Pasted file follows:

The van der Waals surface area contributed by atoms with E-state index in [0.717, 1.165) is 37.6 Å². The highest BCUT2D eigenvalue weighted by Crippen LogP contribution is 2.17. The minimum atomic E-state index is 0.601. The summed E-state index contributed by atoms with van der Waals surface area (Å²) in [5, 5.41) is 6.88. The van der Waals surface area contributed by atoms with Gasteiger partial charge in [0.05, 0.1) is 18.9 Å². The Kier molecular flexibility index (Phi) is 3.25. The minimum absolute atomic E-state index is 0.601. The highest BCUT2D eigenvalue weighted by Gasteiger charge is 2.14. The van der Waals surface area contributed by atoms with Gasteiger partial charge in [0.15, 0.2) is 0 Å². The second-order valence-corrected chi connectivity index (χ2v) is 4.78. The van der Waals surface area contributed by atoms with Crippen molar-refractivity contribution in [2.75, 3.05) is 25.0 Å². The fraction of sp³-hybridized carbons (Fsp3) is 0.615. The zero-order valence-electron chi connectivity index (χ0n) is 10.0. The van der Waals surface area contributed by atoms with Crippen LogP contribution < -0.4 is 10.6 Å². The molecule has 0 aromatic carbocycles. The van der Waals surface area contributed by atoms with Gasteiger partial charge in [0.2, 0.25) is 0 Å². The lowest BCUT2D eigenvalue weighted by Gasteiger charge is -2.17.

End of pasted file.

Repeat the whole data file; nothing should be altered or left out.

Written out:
The van der Waals surface area contributed by atoms with E-state index in [0.717, 1.165) is 37.6 Å². The highest BCUT2D eigenvalue weighted by Crippen LogP contribution is 2.17. The minimum atomic E-state index is 0.601. The summed E-state index contributed by atoms with van der Waals surface area (Å²) in [5, 5.41) is 6.88. The van der Waals surface area contributed by atoms with Gasteiger partial charge in [0.05, 0.1) is 18.9 Å². The Kier molecular flexibility index (Phi) is 3.25. The minimum absolute atomic E-state index is 0.601. The highest BCUT2D eigenvalue weighted by Gasteiger charge is 2.14. The van der Waals surface area contributed by atoms with Gasteiger partial charge in [0.15, 0.2) is 0 Å². The second-order valence-corrected chi connectivity index (χ2v) is 4.78. The van der Waals surface area contributed by atoms with Crippen molar-refractivity contribution in [2.75, 3.05) is 25.0 Å². The fraction of sp³-hybridized carbons (Fsp3) is 0.615. The zero-order valence-electron chi connectivity index (χ0n) is 10.0. The van der Waals surface area contributed by atoms with Crippen LogP contribution < -0.4 is 10.6 Å². The molecule has 0 aromatic carbocycles. The van der Waals surface area contributed by atoms with Gasteiger partial charge in [0.2, 0.25) is 0 Å². The lowest BCUT2D eigenvalue weighted by Gasteiger charge is -2.17.